Mass timber pilot project to include two Vancouver schools

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Sir Matthew Begbie Elementary School is one of two schools included in a Vancouver mass timber pilot project.

Vancouver, British Columbia—Two elementary schools in Vancouver will be tagged-in for a pilot project which will look at low-rise non-residential wood buildings. British Columbia’s Vancouver School Board District #39 will receive a $1,482,000 investment, which will enable the construction of two local schools as part of recent seismic upgrades to make B.C. schools safer.

“Wood is being used more and more in building bigger and taller buildings, and we’re leading the world at it,” says Seamus O’Regan Jr., Canada’s Minister of Natural Resources. “Creating new markets for Canadian timber supports our forestry workers, creates jobs and gets us to net-zero.”

The 2020 National Building Code proposes provisions for the construction of encapsulated mass timber buildings up to 12 storeys, reports the B.C. government. All local B.C. governments were invited to express their interest in adopting these provisions two to three years before the rest of the province with province-wide application anticipated in 2022.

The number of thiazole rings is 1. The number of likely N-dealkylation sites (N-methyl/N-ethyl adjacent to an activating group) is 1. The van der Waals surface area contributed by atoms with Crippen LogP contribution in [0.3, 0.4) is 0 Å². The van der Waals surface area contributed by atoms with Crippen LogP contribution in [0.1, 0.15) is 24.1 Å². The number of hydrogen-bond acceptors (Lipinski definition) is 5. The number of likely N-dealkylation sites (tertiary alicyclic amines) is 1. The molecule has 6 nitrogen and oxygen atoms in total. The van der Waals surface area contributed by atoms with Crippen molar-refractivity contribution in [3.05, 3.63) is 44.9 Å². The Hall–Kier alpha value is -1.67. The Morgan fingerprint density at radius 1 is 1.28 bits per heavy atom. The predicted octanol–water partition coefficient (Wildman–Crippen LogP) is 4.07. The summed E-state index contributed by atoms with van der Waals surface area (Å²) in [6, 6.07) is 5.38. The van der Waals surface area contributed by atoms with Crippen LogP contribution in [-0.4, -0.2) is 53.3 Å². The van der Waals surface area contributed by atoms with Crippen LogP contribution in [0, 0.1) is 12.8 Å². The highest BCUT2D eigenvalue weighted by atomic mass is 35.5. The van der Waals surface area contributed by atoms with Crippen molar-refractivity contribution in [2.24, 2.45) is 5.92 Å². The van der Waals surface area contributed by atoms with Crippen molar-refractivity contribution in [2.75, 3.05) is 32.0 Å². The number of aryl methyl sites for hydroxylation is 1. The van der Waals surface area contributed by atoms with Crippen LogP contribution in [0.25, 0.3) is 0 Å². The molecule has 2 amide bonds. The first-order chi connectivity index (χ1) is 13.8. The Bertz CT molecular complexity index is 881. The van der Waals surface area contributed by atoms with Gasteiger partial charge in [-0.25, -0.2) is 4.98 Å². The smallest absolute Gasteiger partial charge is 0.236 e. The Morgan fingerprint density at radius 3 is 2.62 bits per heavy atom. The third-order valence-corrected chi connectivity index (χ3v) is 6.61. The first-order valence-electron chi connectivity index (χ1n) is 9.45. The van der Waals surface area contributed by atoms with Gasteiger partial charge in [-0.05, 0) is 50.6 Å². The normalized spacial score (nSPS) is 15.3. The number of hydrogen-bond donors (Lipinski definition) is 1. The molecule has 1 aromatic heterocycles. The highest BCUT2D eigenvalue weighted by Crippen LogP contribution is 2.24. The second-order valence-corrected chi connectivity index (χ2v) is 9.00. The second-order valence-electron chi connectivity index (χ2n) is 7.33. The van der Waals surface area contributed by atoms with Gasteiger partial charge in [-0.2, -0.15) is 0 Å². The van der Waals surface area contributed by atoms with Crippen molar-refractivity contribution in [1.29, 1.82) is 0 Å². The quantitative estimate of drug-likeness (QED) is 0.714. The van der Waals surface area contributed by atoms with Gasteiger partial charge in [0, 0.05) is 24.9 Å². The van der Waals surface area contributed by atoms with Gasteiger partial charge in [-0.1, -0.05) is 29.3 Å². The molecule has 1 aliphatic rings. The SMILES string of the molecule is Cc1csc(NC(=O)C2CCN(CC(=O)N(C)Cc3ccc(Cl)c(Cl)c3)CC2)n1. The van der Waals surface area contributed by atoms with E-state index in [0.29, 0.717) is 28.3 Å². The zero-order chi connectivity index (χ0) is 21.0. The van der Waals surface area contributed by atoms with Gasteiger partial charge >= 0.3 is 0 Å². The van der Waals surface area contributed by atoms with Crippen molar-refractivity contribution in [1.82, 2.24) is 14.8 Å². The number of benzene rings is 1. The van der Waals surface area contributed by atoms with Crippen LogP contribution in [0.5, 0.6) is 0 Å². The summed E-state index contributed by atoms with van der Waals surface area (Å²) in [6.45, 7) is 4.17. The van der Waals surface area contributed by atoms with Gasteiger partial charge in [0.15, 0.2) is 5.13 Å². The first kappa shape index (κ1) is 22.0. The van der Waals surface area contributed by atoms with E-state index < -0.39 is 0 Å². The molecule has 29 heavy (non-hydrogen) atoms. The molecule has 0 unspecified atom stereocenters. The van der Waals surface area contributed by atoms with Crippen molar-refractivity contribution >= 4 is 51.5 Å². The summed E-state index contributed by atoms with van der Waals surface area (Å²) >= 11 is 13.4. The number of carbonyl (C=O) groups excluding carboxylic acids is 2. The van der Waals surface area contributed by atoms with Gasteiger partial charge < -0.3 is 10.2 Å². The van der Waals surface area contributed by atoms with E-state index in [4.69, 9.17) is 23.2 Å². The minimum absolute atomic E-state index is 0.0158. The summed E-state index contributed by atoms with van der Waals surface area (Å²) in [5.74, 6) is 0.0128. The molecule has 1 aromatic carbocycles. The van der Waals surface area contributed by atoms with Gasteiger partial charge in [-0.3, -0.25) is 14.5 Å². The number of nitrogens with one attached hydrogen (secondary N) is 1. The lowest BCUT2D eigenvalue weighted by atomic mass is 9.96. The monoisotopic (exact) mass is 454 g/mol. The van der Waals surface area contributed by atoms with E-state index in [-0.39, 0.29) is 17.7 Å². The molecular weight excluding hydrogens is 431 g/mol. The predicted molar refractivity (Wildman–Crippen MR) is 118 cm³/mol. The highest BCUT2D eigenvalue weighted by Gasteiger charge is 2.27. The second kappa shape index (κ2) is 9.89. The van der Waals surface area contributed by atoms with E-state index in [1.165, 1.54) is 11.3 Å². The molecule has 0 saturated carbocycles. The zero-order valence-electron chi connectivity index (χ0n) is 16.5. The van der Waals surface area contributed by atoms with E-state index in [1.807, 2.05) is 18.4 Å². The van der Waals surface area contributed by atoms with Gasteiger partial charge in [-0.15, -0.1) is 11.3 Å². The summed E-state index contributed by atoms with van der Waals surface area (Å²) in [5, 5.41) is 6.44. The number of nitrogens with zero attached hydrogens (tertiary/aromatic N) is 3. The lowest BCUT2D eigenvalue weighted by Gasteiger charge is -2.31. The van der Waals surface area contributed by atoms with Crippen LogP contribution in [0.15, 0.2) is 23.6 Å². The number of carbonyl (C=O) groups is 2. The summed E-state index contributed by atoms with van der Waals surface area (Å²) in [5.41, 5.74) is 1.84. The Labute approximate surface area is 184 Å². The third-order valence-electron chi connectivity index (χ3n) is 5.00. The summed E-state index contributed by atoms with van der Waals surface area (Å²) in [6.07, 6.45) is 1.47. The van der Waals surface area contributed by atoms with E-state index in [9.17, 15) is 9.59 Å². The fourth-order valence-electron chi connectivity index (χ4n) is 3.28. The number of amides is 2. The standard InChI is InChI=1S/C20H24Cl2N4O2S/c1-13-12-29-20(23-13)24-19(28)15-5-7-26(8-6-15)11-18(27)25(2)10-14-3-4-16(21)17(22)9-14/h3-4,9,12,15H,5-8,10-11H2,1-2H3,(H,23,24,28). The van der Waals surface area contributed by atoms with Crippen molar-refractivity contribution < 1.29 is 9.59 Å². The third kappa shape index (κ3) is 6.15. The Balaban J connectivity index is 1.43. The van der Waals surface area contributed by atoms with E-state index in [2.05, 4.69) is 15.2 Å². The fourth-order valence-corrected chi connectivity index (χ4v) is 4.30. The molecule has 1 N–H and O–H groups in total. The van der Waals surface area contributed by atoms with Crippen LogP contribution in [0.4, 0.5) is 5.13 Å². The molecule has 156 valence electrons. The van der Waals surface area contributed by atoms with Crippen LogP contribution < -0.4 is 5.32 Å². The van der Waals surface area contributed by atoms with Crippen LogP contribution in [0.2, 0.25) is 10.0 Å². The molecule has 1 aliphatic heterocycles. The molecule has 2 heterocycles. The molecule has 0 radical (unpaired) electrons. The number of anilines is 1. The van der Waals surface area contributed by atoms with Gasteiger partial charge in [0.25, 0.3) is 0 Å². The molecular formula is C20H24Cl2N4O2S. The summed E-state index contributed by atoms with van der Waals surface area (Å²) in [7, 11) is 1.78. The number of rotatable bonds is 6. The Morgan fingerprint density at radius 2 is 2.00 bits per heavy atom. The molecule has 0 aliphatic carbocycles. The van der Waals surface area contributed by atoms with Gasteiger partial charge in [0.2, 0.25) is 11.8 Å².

Bayview Elementary School and Sir Mathew Begbie Elementary School are part of the pilot project. The original Bayview structure was demolished to make room for a new school to be built over the existing footprint with greater resistance against earthquakes. The building consists of two-storeys of classrooms and teaching areas, a gymnasium, and a “Neighbourhood Learning Centre.” Sir Mathew Begbie will be a completely new building, designed with open learning spaces. The 34,000 sq. ft. building will be constructed with mass timber as the primary building material. The total carbon benefit will be around 1,400 tonnes of carbon dioxide, which is the equivalent of removing hundreds of cars from the road for a year.

“The Vancouver School Board is delighted to be partnering with Natural Resources Canada and the B.C. Ministry of Education in this exciting project, where two of our schools will be one of the first in Canada to use mass timber in their seismic replacement buildings,” says Carmen Cho, chair of Vancouver School Board. “Incorporating this renewable, sustainable product supports the board’s commitment to reduce its carbon footprint.”

Funding for the project is provided through Natural Resources Canada’s Green Construction through Wood (GCWood) Program, which encourages the use of wood in non-traditional construction projects. Currently, the GCWood program isn’t accepting any requests for funding.

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